high-enough-paying job can he possibly obtain, without any skills relevant to
today’s hi-tech workplace, to offset these automatic leaving-yeshiva losses? And
thus created is a haredi world of living off the dole. Crisis-level poverty has
been a result of this self-imposed isolation and asceticism. Sixty percent of
our country’s 750,000 haredim live under the poverty line, including half of the
64,000 children in haredi Bnei Brak. Only 40% of haredi men are working (as
compared to 82% in the general community).
Unless something changes,
these distressing statistics are only going to get worse. A whopping 50% of
haredim are under the age of 14! By age 22, 70% of Haredim are married and
The natural growth rate of the haredi community is 5%
(as compared to 1.3% in the general community). One-third of all elementary
school children in Israel are now ultra-Orthodox.
Just 57% of these
haredi students are taught the (reduced) material in core curriculum subjects
that the Education Ministry assigned to be taught in haredi schools. Just 0.7%
of haredi youth complete high school with a full set of matriculation
The situation is not only unsustainable, it is sacrilegious. The
modern-day haredi credo of “Thou shall not work, only study” is a perversion of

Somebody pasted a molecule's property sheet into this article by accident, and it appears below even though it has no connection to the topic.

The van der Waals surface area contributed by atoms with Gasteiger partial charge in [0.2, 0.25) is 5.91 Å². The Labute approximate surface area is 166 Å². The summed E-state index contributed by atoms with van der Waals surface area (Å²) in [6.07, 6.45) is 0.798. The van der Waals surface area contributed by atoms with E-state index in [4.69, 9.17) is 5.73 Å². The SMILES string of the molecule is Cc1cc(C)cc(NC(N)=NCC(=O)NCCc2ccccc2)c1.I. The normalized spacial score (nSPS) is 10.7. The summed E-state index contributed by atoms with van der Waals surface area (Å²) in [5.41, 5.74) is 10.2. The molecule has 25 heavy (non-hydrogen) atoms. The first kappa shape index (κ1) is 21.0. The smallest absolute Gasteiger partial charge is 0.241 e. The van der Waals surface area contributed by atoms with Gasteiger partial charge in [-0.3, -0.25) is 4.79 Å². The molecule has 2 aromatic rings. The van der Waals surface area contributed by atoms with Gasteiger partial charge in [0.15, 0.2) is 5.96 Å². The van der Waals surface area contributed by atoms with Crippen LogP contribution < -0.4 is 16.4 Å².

tradition. “A father is obligated to circumcise his son, to redeem the
firstborn, to teach him Torah, to marry him off and to teach him a profession,”
instructs the Talmud (Kiddushin 39a). In order that he “should not become a
burden on the public.”
“It is preferable that man eke out a livelihood
bitter as an olive through work, and trust in God, than to accept honey-sweet
support from another man,” teaches the Talmud again (Eruvin 18b).
craftsman who studies Torah but simultaneously supports himself merits all the
honor and good in this world and in the World to Come,” asserts Maimonides (Laws
of Talmud Torah 3:10).
Make no mistake about it, Maimonides warns
sternly, “one who studies Torah professionally and fails to work – counting on
charity for a livelihood – desecrates God’s name, shames the Torah, extinguishes
the flame of religion, harms himself and abdicates his place in the World to
Come... Torah that is not accompanied by work has no staying power and
inevitably draws one into sin. As Rabbi Yehuda taught in the Talmud (ibid.), the
man who fails to learn a profession or to work – ultimately will come to steal
Current haredi rabbinic leadership, however, feels
differently than the Sages of old. It is not only blocking forward movement on
the military draft issue – even the mildest of reforms – but fighting a
rearguard battle against the so-very-necessary integration of the ultra-Orthodox
into the economy. It is tragically trapping haredim in an impossible world of
imagined strictures and limitations, deeming what we would call normal,
productive life “assur” (forbidden).
Still, things are beginning to
change. Quite a few academic training centers for ultra-Orthodox men have opened
in recent years. But the late start in seeking an education and a livelihood
makes this an enormous challenge, a solution that works for only a stalwart few.
And the innovation has taken root only at the margins of the haredi
Our new government must help haredim out of the hole they have
dug for themselves by ending the all-encompassing government support system for
those not even attempting to get a modern education or earn a living. The “world
of Torah” will be strengthened, and Israeli society healed.